Welcome to the Piano World Piano Forums Over 3 million posts about pianos, digital pianos, and all types of keyboard instruments. Over 100,000 members from around the world.
Join the World's Largest Community of Piano Lovers
It's Fun to Play the Piano ... Please Pass It On!
Depends on what other use cases you might have for these.
"Studio monitors" style phones would have a very neutral frequency response and and less distortion throughout the dynamic range. Such would reflect the piano very faithfully; but might not be enjoyable in other scenarios.
Many models are so popular they have been around for many years, but are typically coloured for a specific appeal.
Hello everyone and good start to 2022, we hope it will be a lighter year and that it will lead to tranquility again!
I need some good advice to buy a really good pair of headphones to use mainly for the digital piano, I would drive them with:
1) Roland LX 706
2) Macbook pro 14 using:
Vienna Symphonic Library * Bosendorfer Imperial * Concert D 274
VI Labs * Modern U * Italian Grand
Budget max 200/300 euros.
I love open headphones, not closed ones.
Who is kind and knowledgeable enough to help me?
One of the problems with the Roland LX700 series is the internal headphone amp. I would opt for an external amp that can power both the piano and Macbook pro, then something like the HD600 or HD660S headphones make for really comfortable cans. I think the budget for the above is too low. Some people have found headphones which better suit the Roland LX700 series pianos, so check MacMacMac's downloadable thread database (one of the top posts) and search the topics to find discussions on headphones for the Roland's.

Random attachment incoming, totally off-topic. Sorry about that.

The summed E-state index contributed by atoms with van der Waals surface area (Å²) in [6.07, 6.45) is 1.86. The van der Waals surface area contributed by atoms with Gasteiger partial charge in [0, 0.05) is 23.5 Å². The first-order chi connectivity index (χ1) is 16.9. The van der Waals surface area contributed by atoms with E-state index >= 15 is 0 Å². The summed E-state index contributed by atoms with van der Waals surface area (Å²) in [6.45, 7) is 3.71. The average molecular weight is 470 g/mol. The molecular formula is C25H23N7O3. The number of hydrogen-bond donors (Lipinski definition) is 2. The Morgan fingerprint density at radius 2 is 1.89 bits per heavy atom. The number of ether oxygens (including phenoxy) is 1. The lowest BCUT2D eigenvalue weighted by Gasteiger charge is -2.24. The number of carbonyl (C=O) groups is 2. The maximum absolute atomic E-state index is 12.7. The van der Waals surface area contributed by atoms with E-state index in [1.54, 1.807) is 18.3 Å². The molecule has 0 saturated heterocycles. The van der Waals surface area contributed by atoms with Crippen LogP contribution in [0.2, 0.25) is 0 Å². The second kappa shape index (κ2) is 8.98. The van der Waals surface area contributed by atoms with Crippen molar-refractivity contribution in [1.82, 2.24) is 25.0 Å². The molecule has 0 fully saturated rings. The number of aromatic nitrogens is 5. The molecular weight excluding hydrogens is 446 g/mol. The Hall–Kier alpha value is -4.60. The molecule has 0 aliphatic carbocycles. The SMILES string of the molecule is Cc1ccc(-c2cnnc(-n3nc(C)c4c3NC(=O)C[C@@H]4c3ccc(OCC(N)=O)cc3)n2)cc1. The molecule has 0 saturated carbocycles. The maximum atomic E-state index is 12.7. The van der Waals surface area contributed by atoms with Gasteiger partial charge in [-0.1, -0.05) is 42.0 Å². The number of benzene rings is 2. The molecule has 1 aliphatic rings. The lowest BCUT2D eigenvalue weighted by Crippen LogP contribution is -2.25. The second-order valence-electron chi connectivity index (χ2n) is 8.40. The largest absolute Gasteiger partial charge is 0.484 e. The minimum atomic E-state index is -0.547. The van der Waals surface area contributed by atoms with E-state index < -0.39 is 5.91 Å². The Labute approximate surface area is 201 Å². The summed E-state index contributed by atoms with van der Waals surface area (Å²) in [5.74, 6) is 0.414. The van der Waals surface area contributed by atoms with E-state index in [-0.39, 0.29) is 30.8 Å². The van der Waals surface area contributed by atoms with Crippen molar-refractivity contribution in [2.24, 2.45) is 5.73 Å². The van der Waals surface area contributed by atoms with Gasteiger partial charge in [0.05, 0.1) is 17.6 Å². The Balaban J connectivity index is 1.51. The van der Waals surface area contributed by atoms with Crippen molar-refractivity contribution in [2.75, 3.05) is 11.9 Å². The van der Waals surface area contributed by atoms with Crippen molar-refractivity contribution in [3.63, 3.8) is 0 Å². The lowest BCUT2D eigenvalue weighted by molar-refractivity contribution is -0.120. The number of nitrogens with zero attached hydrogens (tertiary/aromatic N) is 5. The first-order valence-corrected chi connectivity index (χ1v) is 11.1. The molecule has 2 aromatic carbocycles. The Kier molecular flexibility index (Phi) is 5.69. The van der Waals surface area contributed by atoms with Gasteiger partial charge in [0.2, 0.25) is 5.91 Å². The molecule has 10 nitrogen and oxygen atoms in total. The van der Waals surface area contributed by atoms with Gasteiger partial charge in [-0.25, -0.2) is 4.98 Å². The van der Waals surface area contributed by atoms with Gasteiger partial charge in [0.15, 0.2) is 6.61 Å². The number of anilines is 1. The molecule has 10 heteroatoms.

Another possibility is to buy a used amp and used cans.
Instruments: Current - Kawai MP7SE; Past - Kawai MP7, Yamaha PSR7000 Software: Sibelius 7; Neuratron Photoscore Pro 8 Stand: K&M 18953 Table-style Stage Piano Stand
The really weak spot will be the headphone output of both your DPw and your MacBook. Do not get anything with impedance above 32. You'll waisting your money. Neither of the 2 will drive appropriately senns 600 or similar.
Get AA good headphone amp is my advice is for you.
Thanks everyone for the advice, but honestly I feel confused .. Who recommends the Akg k701/2, Beyer DT 880, Sennheiser HD 599 (thank you), who tells me to choose higher quality headphones driven with an amplifier (much higher overall price) Sorry but what does AA headphones mean? and which then amplifier ..
I am not an expert on headphones, impedances and etc ... excuse me .. I did not find Macmac's post ..
AA was a typo, writing from my smartphone. I meant just "a good headphone". My point is that headphone amp within DP are really poor and those within Audio Interfaces not much better. Good headphones tend to be hard to drive.
If you go for a pair of Senns 600 or Beyerdynamic 700/800 250 Ohms you will need a headphone amp otherwise you are wasting your money. There are good headphone amps ones, perfectly competent, from 100 to 200 $. Look at SMSL as an example. Couple that with one of the amps I suggested and you will end up spending 4/500 $ for an absolute top of the line result. Otherwise get some easier headphones, Senns HD 280 could be an example, 32 Ohms.
This is out of experience. I have both Senns HD280 and Beyerdynamic 880 250 Ohms. This is my experience:
- Playing out of my Yamaha CP88 Piano. Senns HD280 are poorish, some distortion, medium volume. Beyerdynamic just don't cut it, no volume to speak of.
- Playing out of my Steinberg UR28 USB audio card. Senns HD280 are Ok, Beyerdynamic are better sound quality but lower volume.
- Playing out of a Soundcraft Audio Mixer. Senns are OK, same as above. Beyerdynamic are glorious.
So headphone Amp does make a heck of a difference in my experience and I will buy a headphone amp , the mixer is not convenient for just playing a DP.